7 Foods to Epic Poo's

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We're all friends here: so let's not be shy! While not the sexiest of topics, but it sure helps you feel better when the plumbing is cleaned out.

Have you heard about the Holy Grail of Bowel Movements? It is not talked about in many social circles.

But with your friend fiber to help, (and us, your friends to talk about it with!) you won't be feeling shy, full or constipated any longer.

When Nikki at the Green Vanity and I partnered for our very first event, and did our Taking the Taboo out of Poo day event - almost 2 years ago - we opened up the discussions to the public & our clients about what healthy bowel movements felt like - and how to get them bulkier and easier to pass. Not stuff everyone is comfortable talking about, but once you master having regular healthy poo, you won't feel as strange to talk about it. You might even feel proud! (You'll most definitely feel lighter, cleaner and happier!)

To get all those benefits, there are two types of fiber that your body needs.... soluble and insoluble. Both come from plants and are forms of carbohydrates. Fibre includes all parts of plant foods that your body can't digest or absorb and is also known as roughage or bulk. But your friend Fiber can’t be broken down and absorbed by your digestive system so as it moves through your body it slows down digestion and makes your stools softer and easier to pass.

Most foods contain both insoluble and soluble fiber but are usually more abundant in one type than the other. The easiest way to learn them is that soluble fiber absorbs water, turning into a gel-like mush (think of what happens when you add water to oatmeal - I think "S" soluble for Slush) while Insoluble fiber doesn’t absorb water (think of what happens if you poured water over celery.) For the layperson this doesn't really matter - the point is that we know we have both in our diet. Slush fiber comes more from certain grains, beans and lentils while Insoluble comes more from whole grains and vegetables.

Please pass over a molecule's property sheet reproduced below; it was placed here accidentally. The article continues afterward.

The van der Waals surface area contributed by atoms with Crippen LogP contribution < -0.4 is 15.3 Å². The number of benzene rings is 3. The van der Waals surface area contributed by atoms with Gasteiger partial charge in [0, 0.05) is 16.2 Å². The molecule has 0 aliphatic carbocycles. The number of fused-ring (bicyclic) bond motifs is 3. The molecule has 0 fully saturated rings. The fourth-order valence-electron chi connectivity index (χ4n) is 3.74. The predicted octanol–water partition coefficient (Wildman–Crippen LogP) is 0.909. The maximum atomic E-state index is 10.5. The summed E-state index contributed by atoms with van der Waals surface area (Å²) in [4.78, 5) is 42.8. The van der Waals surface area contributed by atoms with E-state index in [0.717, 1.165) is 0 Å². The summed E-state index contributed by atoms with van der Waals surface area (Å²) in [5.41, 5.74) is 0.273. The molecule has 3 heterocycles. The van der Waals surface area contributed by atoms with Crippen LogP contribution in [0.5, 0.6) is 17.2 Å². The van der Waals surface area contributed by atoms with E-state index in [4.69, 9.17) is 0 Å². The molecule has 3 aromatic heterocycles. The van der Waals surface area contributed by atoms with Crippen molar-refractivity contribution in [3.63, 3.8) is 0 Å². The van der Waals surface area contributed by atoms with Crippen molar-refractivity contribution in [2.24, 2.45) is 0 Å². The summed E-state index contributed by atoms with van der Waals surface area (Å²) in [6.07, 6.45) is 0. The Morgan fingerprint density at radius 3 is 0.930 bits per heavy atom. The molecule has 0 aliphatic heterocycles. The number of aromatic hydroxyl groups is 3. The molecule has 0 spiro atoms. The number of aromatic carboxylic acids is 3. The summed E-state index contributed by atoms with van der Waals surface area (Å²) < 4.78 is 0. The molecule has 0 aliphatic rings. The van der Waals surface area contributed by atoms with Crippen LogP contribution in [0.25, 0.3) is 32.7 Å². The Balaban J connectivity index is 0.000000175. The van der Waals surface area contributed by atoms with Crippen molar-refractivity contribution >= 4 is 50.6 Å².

I'm attaching high fiber foods that are EASY to get into your diet.

MY TOP 7 HIGH-FIBER FOODS TO EASILY ADD TO YOUR DIET
 

oatmeal

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I love oats, especially as a warming breakfast in the cold Canadian winters. They are soft, easy to digest for those of you who are still trying to incorporate breakfast into your day, and can easily be flavoured many, many different ways. My favourite recipe for oats can be found here, and my favourite overnight oat recipes that I share with my clients can be found here.

barley

I always saw barley as that ingredient that great-great-grandmother added to her huge cauldron soups, for heartiness and good cheer. After adding the barley, she'd go finish knitting sweaters, feed the animals, help a neighbour deliver a baby and then return home to serve her 9 children and husband dinner. (Gosh, do we have a lot to admire.) Here's my favourite easy barley recipe - no doula/knitting/homesteading skills required - or you can just add barley to your favourite winter soup or stew. (If you can, use hulled barley rather than pearl! With less of the outer layers having been removed, it has more of the good stuff!)

black beans